Credit: Kirsten Colligan

Editorial: Certified Hopeless


Credit: Kirsten Colligan

Laurie Clarke

I started writing this editorial midway through our investigation into Barclay GP. I began by admitting that so far this semester I had yet to make it to any of my classes, and two and a half years since enrolling at Glasgow Uni, despite my best efforts, I was still a patient at University Barclay Medical Practice.

Somehow, for some reason, writing this editorial was easier than sending an email. And besides, send an email to who? Between an anonymous, ever-changing GP at Barclay, my Disability Advisor, my Mental Health Advisor (I’ve been through three), my studies advisor (who might as well be a cryptid for all I’ve seen of them), and a host of course conveners and tutors, it’s difficult to know where to begin.

Since then I’ve gone to one class. But hey, one is something. One’s a start. I also finally registered with a new doctor, and I even had the balls to tell my tutors the extent of my crimes.

I can’t say exactly what the kick in the ass was that finally got me to act. Maybe I was just impatient with myself. I can say that I talked over each of these resolutions with my MHA (provided by the University) to work up the nerve first.

For all my frustrations with the support available, I have never doubted that the people I spoke to in the disability or counselling services had anything but my best interests in mind, and if I hadn’t had someone at the University who was on my side, I don’t know how I would have fared in my second stab at getting my undergraduate degree. That being said, I can’t help but feel guilty about how easy I have it compared to other students. I’m lucky that I came to Glasgow well-aware that I’m a huge mess. It wasn’t so easy the first time around, when I started university at 18, already knee-deep in a depressive slump that would last over a year. This time around, fresh off a depression gap-year, I stormed the gates brandishing letters from my therapist and GP: “certified hopeless”. And finally having validation of what I’d suspected all along, I was able to register with Disability Services at the University, where I could access all kinds of systematic support to help me through my degree.  

The problem is to get your foot on the ladder of the mental health services it seems that you need to come to university with a dossier of mental health problems from certified professionals, an intimate knowledge of the help available and not just a willingness, but the ability to ask for help. That’s a lot to ask for most 17-18 year-olds. And though a few laps of the mental health services will make just about anyone a quasi-expert in the system, you shouldn’t have to be one to ask for help.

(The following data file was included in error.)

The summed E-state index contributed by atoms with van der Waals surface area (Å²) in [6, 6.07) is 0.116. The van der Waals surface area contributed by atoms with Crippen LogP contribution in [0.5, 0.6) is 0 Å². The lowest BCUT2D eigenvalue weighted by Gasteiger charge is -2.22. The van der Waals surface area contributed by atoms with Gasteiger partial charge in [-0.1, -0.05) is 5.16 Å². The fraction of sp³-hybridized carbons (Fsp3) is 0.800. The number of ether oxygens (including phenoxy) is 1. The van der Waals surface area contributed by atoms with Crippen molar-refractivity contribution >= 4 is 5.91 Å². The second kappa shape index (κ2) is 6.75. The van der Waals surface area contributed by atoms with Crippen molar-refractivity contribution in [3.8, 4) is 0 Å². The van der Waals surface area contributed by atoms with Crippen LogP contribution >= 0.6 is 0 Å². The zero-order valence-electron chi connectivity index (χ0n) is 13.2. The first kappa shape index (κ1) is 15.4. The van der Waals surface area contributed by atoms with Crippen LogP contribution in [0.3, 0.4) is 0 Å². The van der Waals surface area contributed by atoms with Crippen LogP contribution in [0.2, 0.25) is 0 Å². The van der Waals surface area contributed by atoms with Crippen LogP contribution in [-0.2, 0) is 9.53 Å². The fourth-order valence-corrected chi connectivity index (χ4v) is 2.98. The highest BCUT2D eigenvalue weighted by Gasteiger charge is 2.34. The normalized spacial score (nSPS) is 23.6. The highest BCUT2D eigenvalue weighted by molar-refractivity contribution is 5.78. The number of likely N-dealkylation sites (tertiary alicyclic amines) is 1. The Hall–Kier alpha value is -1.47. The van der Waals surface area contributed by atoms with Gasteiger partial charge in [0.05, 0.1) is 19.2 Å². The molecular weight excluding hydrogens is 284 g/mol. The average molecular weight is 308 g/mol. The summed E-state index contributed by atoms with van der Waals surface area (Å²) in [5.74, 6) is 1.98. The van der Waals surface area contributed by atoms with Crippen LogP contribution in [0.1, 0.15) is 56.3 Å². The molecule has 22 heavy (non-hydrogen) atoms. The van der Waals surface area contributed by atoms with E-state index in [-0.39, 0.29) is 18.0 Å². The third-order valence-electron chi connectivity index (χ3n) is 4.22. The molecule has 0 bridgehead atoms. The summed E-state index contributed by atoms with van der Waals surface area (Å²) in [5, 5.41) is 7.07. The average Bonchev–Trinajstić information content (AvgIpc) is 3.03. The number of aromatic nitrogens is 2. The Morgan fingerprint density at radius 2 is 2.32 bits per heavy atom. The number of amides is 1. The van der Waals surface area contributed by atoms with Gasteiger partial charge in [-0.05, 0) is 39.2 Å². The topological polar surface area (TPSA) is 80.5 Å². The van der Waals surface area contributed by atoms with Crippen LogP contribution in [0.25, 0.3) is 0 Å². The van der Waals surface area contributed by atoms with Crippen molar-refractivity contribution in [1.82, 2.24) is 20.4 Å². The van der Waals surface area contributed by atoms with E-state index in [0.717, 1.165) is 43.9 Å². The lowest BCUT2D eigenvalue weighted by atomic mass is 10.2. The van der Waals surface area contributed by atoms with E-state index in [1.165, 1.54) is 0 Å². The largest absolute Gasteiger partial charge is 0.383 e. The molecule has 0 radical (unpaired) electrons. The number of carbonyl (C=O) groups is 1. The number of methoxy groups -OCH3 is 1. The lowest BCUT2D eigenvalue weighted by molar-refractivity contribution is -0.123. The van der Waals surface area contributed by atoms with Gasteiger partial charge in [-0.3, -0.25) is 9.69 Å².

It’s not that people don’t care. It’s that the system is fundamentally flawed. Having gone through the system a second time in a different city, I’m certain that university is far too bureaucratic an experience to ever be truly accessible for ongoing mental health problems. When you pull your focus beyond the four years you spend at university, going to pieces over an assignment just seems like the most arbitrary thing. So why do we just accept it? If university really prepares us for the “real world”, then what we’re learning is to stifle our own needs to suit the machinations of a greater, bureaucratic machine.

It’s difficult to ask for things, but sometimes it feels like it’s all I’ve ever done. When the world seems all too happy to see students as shiftless, lazy scroungers, these are difficult confessions to make. But I’m asking now, because this article makes me brave in a way that emails do not: we need the University to do better. We need a streamlined system that can help us with every step.

Over the past week I’ve spoken both with representatives of the University, who largely disowned any association with the GP on campus, and with a representative for Barclay GP, who expressed not only an appreciation for the strides the University makes in support of mental health, but an earnest desire to work alongside them to better support their patients.

Having now spoken to other students who, like me, have struggled to ask for help, I feel confident when I say I know what we need:

1. One point of contact at the University for students with mental health problems: someone who can send emails on their behalf, notify tutors and request Good Cause when necessary

2. The University to work with a local GP to oversee consistent treatment and accessible appointments

3. An emphasis on lecture recording within the University

4. University staff who are well versed in the support available and are willing to reach out to students

The University’s announced reform of Good Cause applications is great news, because even though I can’t remember the last time I submitted an assignment without it, no one I’ve talked to has quite the same idea of how it works. We need to keep this momentum going to push for more comprehensive support. If the University isn’t prepared to safeguard the interests of the people at their institution, then they are not prepared to shepherd an ever-growing student body into their care. Current mental health rhetoric urges people struggling to seek help, but clearly this isn’t enough if services are failing to answer their needs when they do summon the courage or energy to reach out. This isn’t just symptomatic of an over-burdened NHS – this is incompetent, lazy and reckless.

Asking for special treatment is an unpopular move, I know, but that’s what I’m doing, because I can’t do it on my own, and I’m not the only one.


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